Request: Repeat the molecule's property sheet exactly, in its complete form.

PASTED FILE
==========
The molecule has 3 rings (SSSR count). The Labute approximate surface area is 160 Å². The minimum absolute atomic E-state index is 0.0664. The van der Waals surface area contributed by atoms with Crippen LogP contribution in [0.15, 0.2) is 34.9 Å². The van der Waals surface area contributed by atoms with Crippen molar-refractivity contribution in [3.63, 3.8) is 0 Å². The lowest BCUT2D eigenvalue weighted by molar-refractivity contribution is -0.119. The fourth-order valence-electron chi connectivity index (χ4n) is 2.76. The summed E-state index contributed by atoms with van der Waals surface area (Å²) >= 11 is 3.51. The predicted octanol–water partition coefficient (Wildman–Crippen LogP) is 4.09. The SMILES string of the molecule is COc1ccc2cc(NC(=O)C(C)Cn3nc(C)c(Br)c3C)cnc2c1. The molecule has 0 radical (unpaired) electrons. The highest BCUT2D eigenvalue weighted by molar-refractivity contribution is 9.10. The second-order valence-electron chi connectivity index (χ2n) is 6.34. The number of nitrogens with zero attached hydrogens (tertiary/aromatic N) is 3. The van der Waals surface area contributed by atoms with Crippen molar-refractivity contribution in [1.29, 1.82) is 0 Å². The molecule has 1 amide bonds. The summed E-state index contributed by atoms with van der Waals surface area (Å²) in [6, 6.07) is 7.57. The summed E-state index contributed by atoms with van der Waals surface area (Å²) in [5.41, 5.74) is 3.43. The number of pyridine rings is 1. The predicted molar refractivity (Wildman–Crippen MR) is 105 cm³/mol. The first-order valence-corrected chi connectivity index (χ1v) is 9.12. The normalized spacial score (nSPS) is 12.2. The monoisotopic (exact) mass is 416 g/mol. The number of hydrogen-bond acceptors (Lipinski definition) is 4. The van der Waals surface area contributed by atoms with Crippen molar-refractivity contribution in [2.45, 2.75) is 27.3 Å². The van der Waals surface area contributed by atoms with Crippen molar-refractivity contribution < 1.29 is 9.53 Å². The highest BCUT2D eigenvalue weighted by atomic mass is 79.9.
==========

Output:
The molecule has 3 rings (SSSR count). The Labute approximate surface area is 160 Å². The minimum absolute atomic E-state index is 0.0664. The van der Waals surface area contributed by atoms with Crippen LogP contribution in [0.15, 0.2) is 34.9 Å². The van der Waals surface area contributed by atoms with Crippen molar-refractivity contribution in [3.63, 3.8) is 0 Å². The lowest BCUT2D eigenvalue weighted by molar-refractivity contribution is -0.119. The fourth-order valence-electron chi connectivity index (χ4n) is 2.76. The summed E-state index contributed by atoms with van der Waals surface area (Å²) >= 11 is 3.51. The predicted octanol–water partition coefficient (Wildman–Crippen LogP) is 4.09. The SMILES string of the molecule is COc1ccc2cc(NC(=O)C(C)Cn3nc(C)c(Br)c3C)cnc2c1. The molecule has 0 radical (unpaired) electrons. The highest BCUT2D eigenvalue weighted by molar-refractivity contribution is 9.10. The second-order valence-electron chi connectivity index (χ2n) is 6.34. The number of nitrogens with zero attached hydrogens (tertiary/aromatic N) is 3. The van der Waals surface area contributed by atoms with Crippen molar-refractivity contribution in [1.29, 1.82) is 0 Å². The molecule has 1 amide bonds. The summed E-state index contributed by atoms with van der Waals surface area (Å²) in [6, 6.07) is 7.57. The summed E-state index contributed by atoms with van der Waals surface area (Å²) in [5.41, 5.74) is 3.43. The number of pyridine rings is 1. The predicted molar refractivity (Wildman–Crippen MR) is 105 cm³/mol. The first-order valence-corrected chi connectivity index (χ1v) is 9.12. The normalized spacial score (nSPS) is 12.2. The monoisotopic (exact) mass is 416 g/mol. The number of hydrogen-bond acceptors (Lipinski definition) is 4. The van der Waals surface area contributed by atoms with Crippen molar-refractivity contribution in [2.45, 2.75) is 27.3 Å². The van der Waals surface area contributed by atoms with Crippen molar-refractivity contribution < 1.29 is 9.53 Å². The highest BCUT2D eigenvalue weighted by atomic mass is 79.9.